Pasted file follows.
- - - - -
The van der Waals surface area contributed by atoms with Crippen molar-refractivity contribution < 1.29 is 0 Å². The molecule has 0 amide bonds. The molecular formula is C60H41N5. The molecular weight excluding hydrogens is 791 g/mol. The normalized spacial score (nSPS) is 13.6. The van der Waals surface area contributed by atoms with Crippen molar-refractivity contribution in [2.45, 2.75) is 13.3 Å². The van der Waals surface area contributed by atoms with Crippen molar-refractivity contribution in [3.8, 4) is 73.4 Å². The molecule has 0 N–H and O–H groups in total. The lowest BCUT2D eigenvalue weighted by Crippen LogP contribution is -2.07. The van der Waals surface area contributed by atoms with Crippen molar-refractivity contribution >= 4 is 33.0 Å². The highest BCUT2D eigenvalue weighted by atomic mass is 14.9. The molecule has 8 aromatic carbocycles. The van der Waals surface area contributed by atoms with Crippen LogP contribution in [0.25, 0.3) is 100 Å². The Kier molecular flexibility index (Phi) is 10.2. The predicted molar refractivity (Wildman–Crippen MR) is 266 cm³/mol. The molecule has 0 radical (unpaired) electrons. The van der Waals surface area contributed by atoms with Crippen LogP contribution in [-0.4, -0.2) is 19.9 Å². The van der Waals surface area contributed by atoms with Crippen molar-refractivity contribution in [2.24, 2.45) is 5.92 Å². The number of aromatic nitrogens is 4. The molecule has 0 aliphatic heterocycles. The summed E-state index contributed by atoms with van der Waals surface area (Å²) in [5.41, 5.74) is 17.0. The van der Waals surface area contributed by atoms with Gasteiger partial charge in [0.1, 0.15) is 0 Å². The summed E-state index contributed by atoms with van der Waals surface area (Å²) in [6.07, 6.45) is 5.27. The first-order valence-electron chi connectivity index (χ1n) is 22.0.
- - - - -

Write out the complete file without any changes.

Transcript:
The van der Waals surface area contributed by atoms with Crippen molar-refractivity contribution < 1.29 is 0 Å². The molecule has 0 amide bonds. The molecular formula is C60H41N5. The molecular weight excluding hydrogens is 791 g/mol. The normalized spacial score (nSPS) is 13.6. The van der Waals surface area contributed by atoms with Crippen molar-refractivity contribution in [2.45, 2.75) is 13.3 Å². The van der Waals surface area contributed by atoms with Crippen molar-refractivity contribution in [3.8, 4) is 73.4 Å². The molecule has 0 N–H and O–H groups in total. The lowest BCUT2D eigenvalue weighted by Crippen LogP contribution is -2.07. The van der Waals surface area contributed by atoms with Crippen molar-refractivity contribution >= 4 is 33.0 Å². The highest BCUT2D eigenvalue weighted by atomic mass is 14.9. The molecule has 8 aromatic carbocycles. The van der Waals surface area contributed by atoms with Crippen LogP contribution in [0.25, 0.3) is 100 Å². The Kier molecular flexibility index (Phi) is 10.2. The predicted molar refractivity (Wildman–Crippen MR) is 266 cm³/mol. The molecule has 0 radical (unpaired) electrons. The van der Waals surface area contributed by atoms with Crippen LogP contribution in [-0.4, -0.2) is 19.9 Å². The van der Waals surface area contributed by atoms with Crippen molar-refractivity contribution in [2.24, 2.45) is 5.92 Å². The number of aromatic nitrogens is 4. The molecule has 0 aliphatic heterocycles. The summed E-state index contributed by atoms with van der Waals surface area (Å²) in [5.41, 5.74) is 17.0. The van der Waals surface area contributed by atoms with Gasteiger partial charge in [0.1, 0.15) is 0 Å². The summed E-state index contributed by atoms with van der Waals surface area (Å²) in [6.07, 6.45) is 5.27. The first-order valence-electron chi connectivity index (χ1n) is 22.0.